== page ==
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Re: Evil UTF-8 Character in filename in repo causing issues on my wc

From: Vincent Lefevre <vincent-svn_at_vinc17.net>
Date: Thu, 23 Jun 2011 03:34:02 +0200

On 2011-06-22 19:34:08 +0200, Stefan Sperling wrote:
> On Wed, Jun 22, 2011 at 07:09:22PM +0200, Andreas Krey wrote:
> > In my opinion it would be saner nowadays to assume file names to
> > be in utf8 and warn if they are not, and use the setting in LANG
> > for console I/O only.
>
> This strategy may work well for applications starting out today.
> but it won't work for Subversion.
>
> Not all operating systems have switched to UTF-8 as the default
> character set yet. ASCII is still the only encoding that works
> everywhere out of the box (especially on the console!).
> E.g. Debian switched to UTF-8 by default for the Etch release in 2008.
> http://www.debian.org/releases/etch/i386/release-notes/ch-whats-new.en.html
> Many unixy systems that aren't Linux have not switched to UTF-8 by
> default, and it is possible that some never will.

Debian still supports non-UTF-8 locales. That's useful when one
connects from a non-UTF-8 terminal with SSH. And that's precisely
why the user may need to use different locales on some machine
(just for consistent terminal I/O).

> Subversion is supposed to be portable across all these platforms and
> more.

Tracking the filename encoding or letting the user choose the filename
encoding wouldn't be against portability.

Also portable scripts need to use LC_ALL=C. And again, this breaks
svn as soon as a filename has non-ASCII characters (even though such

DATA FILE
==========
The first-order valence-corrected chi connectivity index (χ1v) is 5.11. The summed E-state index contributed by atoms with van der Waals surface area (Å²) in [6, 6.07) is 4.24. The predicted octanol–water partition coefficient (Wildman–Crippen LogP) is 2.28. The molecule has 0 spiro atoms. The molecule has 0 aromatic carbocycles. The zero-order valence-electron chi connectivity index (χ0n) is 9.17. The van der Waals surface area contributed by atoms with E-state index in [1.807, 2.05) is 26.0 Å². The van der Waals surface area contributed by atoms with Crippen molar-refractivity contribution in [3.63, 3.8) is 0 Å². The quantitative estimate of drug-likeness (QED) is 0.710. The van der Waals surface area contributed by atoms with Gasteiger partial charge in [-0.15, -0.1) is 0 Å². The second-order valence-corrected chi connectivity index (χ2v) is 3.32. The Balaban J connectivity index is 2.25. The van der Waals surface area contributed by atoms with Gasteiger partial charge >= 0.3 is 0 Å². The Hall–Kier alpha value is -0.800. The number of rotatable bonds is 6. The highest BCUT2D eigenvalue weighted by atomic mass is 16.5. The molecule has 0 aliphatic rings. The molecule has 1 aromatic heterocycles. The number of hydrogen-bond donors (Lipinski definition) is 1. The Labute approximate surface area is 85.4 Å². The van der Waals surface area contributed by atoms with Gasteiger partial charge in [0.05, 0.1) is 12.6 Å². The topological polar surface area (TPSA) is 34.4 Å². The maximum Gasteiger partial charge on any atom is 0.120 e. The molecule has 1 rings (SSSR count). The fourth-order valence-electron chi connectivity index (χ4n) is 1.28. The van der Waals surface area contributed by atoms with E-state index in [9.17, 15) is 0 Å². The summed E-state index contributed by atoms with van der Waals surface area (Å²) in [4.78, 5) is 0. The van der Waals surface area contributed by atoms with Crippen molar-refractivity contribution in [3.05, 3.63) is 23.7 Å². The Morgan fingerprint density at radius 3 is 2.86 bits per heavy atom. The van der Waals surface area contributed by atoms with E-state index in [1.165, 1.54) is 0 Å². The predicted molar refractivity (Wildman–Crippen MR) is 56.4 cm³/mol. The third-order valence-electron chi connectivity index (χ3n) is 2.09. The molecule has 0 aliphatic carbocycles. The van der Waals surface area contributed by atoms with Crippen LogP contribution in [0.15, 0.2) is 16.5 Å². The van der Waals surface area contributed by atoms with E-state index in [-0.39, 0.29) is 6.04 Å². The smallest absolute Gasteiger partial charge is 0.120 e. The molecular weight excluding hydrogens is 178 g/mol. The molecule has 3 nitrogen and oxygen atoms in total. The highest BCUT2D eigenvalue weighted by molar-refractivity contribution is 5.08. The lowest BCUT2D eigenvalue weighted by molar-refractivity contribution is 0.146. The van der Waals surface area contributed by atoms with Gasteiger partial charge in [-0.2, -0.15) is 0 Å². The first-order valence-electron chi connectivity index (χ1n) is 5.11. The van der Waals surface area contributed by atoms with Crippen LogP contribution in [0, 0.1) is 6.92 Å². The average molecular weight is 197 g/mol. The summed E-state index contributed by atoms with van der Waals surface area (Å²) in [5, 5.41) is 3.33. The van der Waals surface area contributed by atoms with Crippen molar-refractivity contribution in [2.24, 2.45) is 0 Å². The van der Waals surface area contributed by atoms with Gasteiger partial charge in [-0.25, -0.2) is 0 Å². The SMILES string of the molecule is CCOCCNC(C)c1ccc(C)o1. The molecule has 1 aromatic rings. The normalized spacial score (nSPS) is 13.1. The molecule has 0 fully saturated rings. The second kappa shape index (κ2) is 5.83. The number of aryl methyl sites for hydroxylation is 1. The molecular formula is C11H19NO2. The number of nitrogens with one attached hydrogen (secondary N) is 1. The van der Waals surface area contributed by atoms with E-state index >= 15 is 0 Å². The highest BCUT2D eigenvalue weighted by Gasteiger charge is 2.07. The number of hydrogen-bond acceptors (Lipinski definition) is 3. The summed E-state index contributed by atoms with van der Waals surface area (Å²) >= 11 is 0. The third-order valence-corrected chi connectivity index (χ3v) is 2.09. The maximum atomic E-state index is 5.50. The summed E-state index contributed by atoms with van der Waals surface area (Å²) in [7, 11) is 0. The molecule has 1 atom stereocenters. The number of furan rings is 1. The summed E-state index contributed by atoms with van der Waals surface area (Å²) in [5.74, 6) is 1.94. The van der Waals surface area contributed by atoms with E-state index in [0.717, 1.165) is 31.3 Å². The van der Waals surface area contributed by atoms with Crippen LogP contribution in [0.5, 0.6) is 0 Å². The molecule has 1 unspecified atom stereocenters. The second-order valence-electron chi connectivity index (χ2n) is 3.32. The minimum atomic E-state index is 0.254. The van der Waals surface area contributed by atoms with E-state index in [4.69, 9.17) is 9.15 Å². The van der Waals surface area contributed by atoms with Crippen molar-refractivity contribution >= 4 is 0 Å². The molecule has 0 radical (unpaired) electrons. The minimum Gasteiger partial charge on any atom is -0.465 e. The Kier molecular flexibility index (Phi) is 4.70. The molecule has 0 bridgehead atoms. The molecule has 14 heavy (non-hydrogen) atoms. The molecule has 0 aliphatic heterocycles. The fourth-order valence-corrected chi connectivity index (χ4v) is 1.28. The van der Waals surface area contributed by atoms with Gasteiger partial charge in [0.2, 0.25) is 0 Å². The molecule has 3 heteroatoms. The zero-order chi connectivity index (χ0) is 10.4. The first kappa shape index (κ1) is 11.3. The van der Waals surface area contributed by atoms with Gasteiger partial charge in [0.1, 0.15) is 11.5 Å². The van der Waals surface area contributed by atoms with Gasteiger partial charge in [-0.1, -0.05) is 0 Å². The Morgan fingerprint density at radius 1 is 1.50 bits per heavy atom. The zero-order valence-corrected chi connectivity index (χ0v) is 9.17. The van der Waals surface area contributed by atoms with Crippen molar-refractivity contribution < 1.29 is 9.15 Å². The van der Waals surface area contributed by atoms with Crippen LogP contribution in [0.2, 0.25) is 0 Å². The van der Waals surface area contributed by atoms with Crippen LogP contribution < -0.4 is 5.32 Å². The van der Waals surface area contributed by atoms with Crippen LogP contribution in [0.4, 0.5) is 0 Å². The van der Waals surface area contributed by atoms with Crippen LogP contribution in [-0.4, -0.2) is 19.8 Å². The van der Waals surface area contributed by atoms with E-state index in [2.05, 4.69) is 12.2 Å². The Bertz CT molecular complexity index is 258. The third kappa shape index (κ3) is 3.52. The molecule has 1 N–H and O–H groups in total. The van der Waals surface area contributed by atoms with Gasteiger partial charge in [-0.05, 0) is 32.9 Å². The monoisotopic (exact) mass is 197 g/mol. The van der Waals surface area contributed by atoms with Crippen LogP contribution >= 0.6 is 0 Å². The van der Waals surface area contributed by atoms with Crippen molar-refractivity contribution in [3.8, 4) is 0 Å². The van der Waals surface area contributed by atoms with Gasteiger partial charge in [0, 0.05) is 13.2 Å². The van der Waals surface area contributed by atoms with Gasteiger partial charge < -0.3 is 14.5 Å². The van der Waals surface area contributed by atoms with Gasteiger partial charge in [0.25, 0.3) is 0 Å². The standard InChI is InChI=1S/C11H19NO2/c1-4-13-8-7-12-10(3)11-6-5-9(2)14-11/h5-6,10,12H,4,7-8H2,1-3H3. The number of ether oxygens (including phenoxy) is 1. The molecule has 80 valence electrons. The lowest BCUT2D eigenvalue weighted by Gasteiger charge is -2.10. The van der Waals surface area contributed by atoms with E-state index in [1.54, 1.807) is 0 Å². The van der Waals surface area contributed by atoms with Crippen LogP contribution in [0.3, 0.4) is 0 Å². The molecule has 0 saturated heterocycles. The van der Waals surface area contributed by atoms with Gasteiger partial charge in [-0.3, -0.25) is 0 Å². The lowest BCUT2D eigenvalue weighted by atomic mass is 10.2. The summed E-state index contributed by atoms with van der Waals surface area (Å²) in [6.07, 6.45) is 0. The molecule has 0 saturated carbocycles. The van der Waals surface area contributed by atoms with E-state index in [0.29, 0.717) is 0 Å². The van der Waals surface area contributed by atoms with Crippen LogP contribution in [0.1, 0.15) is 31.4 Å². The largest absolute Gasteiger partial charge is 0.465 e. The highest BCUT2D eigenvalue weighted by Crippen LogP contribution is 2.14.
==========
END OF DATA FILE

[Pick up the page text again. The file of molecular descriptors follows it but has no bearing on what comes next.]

a filename doesn't appear anywhere in the svn arguments).

> I agree that locales aren't the ideal solution to this problem.
> But at least they are standardized by POSIX and can be expected
> to behave the same way everywhere.

Not everything is standardized (e.g. locale names and what they provide
are system specific). And under POSIX, each process can have its own
locale (and change it).

> And they allow Subversion users to say "yes, my system supports
> UTF-8, please use it".

But what if the system supports UTF-8, but the terminal doesn't?

> The best solution would be a standardised way of specifying
> filename encoding that works the same on all filesytem types in
> all operating systems. Alas, that doesn't exist :(

When there's no standard, let the user choose (with a good compromise
for the default behavior).

> I don't think the current solution is perfect. But it's a good
> compromise given the circumstances.

It really isn't. Tracking the filename encoding is a must.

-- 
Vincent Lefèvre <vincent@vinc17.net> - Web: <http://www.vinc17.net/>
100% accessible validated (X)HTML - Blog: <http://www.vinc17.net/blog/>
Work: CR INRIA - computer arithmetic / Arénaire project (LIP, ENS-Lyon)
Received on 2011-06-23 03:34:34 CEST

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